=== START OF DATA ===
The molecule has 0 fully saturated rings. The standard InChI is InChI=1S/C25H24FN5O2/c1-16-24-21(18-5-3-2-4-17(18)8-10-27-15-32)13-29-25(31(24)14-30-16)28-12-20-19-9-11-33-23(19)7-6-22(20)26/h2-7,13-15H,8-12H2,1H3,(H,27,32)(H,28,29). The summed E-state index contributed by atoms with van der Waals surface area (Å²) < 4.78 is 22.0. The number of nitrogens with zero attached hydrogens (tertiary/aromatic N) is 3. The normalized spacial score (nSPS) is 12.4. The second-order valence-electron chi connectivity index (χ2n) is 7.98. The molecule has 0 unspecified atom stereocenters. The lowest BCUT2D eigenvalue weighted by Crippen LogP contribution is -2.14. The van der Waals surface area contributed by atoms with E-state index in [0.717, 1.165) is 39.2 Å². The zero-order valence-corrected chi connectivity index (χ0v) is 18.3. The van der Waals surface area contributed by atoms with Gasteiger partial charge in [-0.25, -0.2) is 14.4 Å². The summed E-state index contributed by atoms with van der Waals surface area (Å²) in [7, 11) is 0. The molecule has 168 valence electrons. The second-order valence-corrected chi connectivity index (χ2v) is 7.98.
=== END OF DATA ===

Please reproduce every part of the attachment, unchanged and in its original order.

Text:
The molecule has 0 fully saturated rings. The standard InChI is InChI=1S/C25H24FN5O2/c1-16-24-21(18-5-3-2-4-17(18)8-10-27-15-32)13-29-25(31(24)14-30-16)28-12-20-19-9-11-33-23(19)7-6-22(20)26/h2-7,13-15H,8-12H2,1H3,(H,27,32)(H,28,29). The summed E-state index contributed by atoms with van der Waals surface area (Å²) < 4.78 is 22.0. The number of nitrogens with zero attached hydrogens (tertiary/aromatic N) is 3. The normalized spacial score (nSPS) is 12.4. The second-order valence-electron chi connectivity index (χ2n) is 7.98. The molecule has 0 unspecified atom stereocenters. The lowest BCUT2D eigenvalue weighted by Crippen LogP contribution is -2.14. The van der Waals surface area contributed by atoms with E-state index in [0.717, 1.165) is 39.2 Å². The zero-order valence-corrected chi connectivity index (χ0v) is 18.3. The van der Waals surface area contributed by atoms with Gasteiger partial charge in [-0.25, -0.2) is 14.4 Å². The summed E-state index contributed by atoms with van der Waals surface area (Å²) in [7, 11) is 0. The molecule has 168 valence electrons. The second-order valence-corrected chi connectivity index (χ2v) is 7.98.